Had plenty of time, wrote my narratives, included an “other” note about the BP ordeal, did the evaluation, re-read everything. Declared my vitals and said I was done and off she went. I felt really good about this one, the patient was super easy, the care plan was flawless, I hit every intervention on the nose, I did it! And all of a sudden my heart sunk because I couldn’t remember for the LIFE of me if I checked the box “met” on my evaluation form. I couldn’t remember…. So once again, that old familiar extreme panic and heart palpitations…
She came back down the hall about 8 million 10 minutes later and paused and said “great job, you have passed!” And I looked up in shock and said REALLY?!!! And she said “yep, so I’ll take you down for your next one” and I said, “that’s it, that’s my last one, I’m DONE!” and I started to cry and she got a huge smile on her face and gave me a hug and said YOU DID IT!!!! Congratulations. As I sat there shaking my head with tears of joy and I just looked at her and said “it’s been a long long road… I cannot believe I’m here” At that point she wanted to know more about me (since you can’t share any personal info the whole time) and I told her that I couldn’t wait to tell my kiddos who were leaving me screaming messages saying “GOOOODD LUUCKK MOOOOOMM!!!” and that I couldn’t wait to call my Dad and give him the news so he could check that off of his list of worries at his chemo appointment… more tears… Hit the lobby and saw some fellow students sitting there, I could tell it was not good news and I wanted to shout from the rooftops about my excitement all while hugging them to tell them I was so sorry for them.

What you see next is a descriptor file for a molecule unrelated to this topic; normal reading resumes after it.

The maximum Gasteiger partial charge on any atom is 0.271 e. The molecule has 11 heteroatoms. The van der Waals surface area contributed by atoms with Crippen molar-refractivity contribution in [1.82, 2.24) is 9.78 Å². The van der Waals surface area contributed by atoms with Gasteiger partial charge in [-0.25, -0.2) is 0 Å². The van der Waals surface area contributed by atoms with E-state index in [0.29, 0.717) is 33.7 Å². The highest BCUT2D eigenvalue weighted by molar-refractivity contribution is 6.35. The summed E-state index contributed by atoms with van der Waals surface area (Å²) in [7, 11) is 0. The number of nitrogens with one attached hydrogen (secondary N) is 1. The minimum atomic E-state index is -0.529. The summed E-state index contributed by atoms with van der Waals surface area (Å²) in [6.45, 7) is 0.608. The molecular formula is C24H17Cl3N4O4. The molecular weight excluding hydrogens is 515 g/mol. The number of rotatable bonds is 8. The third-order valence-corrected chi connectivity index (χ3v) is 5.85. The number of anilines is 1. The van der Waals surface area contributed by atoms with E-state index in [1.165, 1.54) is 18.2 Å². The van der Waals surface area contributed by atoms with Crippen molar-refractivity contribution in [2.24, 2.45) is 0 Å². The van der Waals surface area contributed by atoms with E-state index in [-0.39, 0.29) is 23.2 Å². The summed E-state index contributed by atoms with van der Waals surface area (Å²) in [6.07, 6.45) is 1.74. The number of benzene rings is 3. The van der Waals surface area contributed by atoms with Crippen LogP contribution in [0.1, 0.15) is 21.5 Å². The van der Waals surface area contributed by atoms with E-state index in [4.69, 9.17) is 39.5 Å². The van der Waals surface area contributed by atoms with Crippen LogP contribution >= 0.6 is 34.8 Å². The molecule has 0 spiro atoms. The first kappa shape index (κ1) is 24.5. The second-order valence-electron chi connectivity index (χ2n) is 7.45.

I saw the wonderful CA Lynda poke her head out and call me over, she walked me into the conference room and said congratulations opened the door where the CE’s were all sitting and said “We have a GRADUATE NURSE!!!!” and they all cheered and clapped and I started crying again thanking them all for being a part of this crazy journey. She handed me my letter. That letter I’d been picturing for SO long. And the book… from orientation… where I sat down and offered my best wisdom and encouragement to those coming up to test next….
“Just 2 days ago I was handed this very book as I awaited the lab check offs with a pit in my stomach…. and here I sit ready to walk out those hospital doors with my pass letter just as I had envisioned for so long….(….) KNOCK EM’ DEAD”
~A.F. Graduate Nurse omg
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This is part of my post series on Excelsior College’s ADN nursing program and the CPNE experience. See all related posts over here.